Wednesday, October 6, 2010

Hats off to a Very Very Special Win - courtesy Very Very Special Laxman


Sitting on an armchair, 40 years later, when another Indian from another era wins a test match for India, we will celebrate the win just as we did today. Giving high-fives and celebrating every thing Indian about the victory. Yet when the euphoria goes down, the mind will travel back in time to another day when another mortal saved the day. The memory won't remember the runs he made, but the class he show-cased and the joy of having the privilege of watching it live.

For under the toughest conditions, he answers every challenge that is thrown at him not with a sledge-hammer but with a painter's brush. Watching him bat is poetry in making. The ball like words dance of his blade in divine rhythm. He does not play cricket. But he is an artist performing on a stage. A regal performance befit only for the kings, yet it is on display for public viewing. Batting in fourth innings is tough. Ask the other ten who were in the team. Australia was like an angry dragon. Every breath smelled of the fire within. The short-ball was their occasional fire-ball whose frequency increased as the innings progressed. They were determined and disciplined. The Indian chase started like the Chemistry practicals - effervescence of CO2 (virendra sehwag) which soon died out as during the practicals. Then the grind that a test match is began.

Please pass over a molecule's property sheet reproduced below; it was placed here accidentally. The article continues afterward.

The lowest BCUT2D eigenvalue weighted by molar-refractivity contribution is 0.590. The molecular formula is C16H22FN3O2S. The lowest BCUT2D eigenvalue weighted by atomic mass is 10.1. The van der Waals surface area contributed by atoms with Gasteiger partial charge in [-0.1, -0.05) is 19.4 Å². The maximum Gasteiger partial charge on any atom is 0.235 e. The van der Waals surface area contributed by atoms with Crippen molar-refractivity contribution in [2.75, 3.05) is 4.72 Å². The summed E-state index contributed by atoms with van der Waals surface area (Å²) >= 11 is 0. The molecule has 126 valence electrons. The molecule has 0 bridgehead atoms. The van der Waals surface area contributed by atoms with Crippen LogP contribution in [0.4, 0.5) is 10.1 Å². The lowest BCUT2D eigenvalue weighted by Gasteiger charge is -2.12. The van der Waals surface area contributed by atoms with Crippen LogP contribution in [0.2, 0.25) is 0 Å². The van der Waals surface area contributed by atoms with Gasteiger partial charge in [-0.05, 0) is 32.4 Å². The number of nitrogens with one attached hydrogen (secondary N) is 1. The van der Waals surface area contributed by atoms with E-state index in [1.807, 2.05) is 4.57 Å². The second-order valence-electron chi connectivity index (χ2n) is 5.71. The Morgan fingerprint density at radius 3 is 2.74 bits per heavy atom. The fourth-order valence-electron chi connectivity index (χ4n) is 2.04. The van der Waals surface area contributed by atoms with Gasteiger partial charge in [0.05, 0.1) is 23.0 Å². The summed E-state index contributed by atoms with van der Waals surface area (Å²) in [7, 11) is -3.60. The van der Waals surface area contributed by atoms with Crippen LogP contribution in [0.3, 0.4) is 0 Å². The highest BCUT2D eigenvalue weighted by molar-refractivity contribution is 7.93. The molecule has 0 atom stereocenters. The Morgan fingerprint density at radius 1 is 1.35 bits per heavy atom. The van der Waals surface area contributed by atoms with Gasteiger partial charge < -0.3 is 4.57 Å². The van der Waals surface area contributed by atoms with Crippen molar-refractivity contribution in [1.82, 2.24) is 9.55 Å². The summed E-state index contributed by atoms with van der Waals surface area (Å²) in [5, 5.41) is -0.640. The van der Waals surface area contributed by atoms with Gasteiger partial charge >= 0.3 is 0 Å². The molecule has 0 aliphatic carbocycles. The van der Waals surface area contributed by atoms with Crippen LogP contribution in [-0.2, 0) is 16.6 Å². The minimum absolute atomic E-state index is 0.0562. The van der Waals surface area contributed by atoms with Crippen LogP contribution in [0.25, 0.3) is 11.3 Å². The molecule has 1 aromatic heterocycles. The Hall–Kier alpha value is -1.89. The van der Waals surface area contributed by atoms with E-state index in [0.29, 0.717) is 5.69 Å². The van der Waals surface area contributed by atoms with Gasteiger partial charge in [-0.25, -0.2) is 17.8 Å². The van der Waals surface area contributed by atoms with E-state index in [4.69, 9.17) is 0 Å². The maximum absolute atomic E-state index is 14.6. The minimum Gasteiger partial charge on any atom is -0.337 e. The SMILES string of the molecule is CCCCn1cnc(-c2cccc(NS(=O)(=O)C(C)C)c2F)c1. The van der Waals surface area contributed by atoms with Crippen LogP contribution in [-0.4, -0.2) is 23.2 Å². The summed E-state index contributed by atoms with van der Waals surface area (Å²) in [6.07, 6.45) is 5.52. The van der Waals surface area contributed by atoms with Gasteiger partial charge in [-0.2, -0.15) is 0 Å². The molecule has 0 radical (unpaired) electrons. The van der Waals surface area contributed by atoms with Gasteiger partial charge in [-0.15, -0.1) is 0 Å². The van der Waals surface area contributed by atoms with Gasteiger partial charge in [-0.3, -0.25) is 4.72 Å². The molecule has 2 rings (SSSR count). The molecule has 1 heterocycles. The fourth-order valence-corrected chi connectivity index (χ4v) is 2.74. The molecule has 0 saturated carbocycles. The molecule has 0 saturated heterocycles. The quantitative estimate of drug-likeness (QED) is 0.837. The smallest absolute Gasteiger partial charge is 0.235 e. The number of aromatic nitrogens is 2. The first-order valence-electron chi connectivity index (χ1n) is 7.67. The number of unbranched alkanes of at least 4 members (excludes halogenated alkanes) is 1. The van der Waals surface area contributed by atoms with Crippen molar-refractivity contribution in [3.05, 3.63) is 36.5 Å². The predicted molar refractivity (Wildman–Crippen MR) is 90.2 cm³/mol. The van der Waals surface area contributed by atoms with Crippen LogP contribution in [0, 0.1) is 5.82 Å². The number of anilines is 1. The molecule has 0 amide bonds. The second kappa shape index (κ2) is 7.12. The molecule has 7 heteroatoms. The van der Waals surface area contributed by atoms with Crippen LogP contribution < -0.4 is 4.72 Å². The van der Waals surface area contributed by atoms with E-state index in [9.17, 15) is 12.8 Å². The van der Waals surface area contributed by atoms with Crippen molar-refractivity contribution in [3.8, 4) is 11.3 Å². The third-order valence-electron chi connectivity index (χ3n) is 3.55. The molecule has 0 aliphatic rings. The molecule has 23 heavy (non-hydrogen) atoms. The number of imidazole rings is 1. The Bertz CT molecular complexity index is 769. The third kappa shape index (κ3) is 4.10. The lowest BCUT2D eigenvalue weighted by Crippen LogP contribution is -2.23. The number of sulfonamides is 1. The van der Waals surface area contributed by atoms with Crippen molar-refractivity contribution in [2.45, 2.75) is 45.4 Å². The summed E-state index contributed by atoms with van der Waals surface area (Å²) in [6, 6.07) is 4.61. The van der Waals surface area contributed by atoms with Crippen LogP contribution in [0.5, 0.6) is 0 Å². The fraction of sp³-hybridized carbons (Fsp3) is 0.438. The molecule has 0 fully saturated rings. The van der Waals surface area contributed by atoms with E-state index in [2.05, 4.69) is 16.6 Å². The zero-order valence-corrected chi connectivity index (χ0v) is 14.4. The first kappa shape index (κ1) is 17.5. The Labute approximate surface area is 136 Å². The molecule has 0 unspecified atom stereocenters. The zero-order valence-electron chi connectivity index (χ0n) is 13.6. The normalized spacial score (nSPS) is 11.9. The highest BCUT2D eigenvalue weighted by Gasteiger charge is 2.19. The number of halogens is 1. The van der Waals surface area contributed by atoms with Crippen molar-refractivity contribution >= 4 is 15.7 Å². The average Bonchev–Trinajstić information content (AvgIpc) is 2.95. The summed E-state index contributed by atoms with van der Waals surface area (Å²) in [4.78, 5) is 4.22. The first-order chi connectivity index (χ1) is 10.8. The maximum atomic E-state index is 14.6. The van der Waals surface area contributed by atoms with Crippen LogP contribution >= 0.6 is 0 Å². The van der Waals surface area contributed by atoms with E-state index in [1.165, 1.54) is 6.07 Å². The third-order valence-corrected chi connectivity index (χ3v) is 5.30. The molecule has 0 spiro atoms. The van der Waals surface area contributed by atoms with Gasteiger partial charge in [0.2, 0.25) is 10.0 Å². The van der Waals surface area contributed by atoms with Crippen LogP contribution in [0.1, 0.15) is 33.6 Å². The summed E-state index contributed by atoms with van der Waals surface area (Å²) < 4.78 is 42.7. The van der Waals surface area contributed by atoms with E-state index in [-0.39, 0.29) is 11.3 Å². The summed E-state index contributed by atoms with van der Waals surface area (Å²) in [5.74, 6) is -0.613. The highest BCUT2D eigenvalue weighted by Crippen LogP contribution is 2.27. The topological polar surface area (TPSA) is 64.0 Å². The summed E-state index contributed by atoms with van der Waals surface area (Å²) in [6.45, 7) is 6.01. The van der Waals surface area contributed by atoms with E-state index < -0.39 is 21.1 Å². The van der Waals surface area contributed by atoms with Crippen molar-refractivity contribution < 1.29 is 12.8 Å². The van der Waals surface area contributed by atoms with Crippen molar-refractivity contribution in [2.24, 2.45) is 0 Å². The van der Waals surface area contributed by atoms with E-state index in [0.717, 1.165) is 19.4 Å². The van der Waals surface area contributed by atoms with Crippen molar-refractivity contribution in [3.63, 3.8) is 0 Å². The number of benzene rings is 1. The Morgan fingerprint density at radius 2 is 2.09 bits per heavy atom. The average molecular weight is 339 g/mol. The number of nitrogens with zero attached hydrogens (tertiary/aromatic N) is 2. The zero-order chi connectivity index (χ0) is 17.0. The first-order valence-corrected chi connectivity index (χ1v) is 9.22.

When he came out with India 5 down which soon became 8 down, it looked another golden opportunity lost for India except for the lone hope. The hope, that if anyone can save India against the marauding Aussies, it was him and that was a big honor which hardly any batsman can boast of in this world. Australians on their part knew their adversary very well not to lower their guard. After all he had bugged them more than any other had done before. (They call him the bugger.) Yet when you look up to see him play his shot, you don't see the past. You don't see the 167 or the 281. But only the natural order of the things. That the delivered ball had a destiny and when it hit the sweet spot of the bat it was on its way to achieve its destiny. Where is our hero in this natural order of things? Well he is there, neither to smack the ball nor to dominate the bowler. He is there to help the ball achieve its destiny. He is only the Guide.

No opposition would get intimidated by his demeanor on or off the field. The silken grace, the elegance all point towards a monk-like personality. Yet this demeanor becomes an unintended deception for the opposition. Beneath the lazy elegance lies the most disciplined warrior. A warrior hardened by the many wars he has fought, the pain he suffered (was unceremoniously dropped from ODI squad) hiding everything behind his smile. A fierce warrior, who holds his ground when the ground beneath him shakes. The opposition never gave an inch, but he drove the ball like he is driving on a 6-lane expressway.

He still misses out on lot of people's all-time best eleven even though he has saved or won test matches for India against the best in the world. But he shrugs-off it just as he would to a well-directed bouncer. After all, the Indian top-5 boasts of the bests that cricket can offer to the world. You have a butcher, who rips through bowling attacks tearing them and their plans to shreds, the wall who stone-walls everything right at his toes and the little master who is the un-official God of Cricket. Yet with all these Gods in, for his class, his big smile and his tenacity, he still remains Very Very Special. Hats off to Laxman!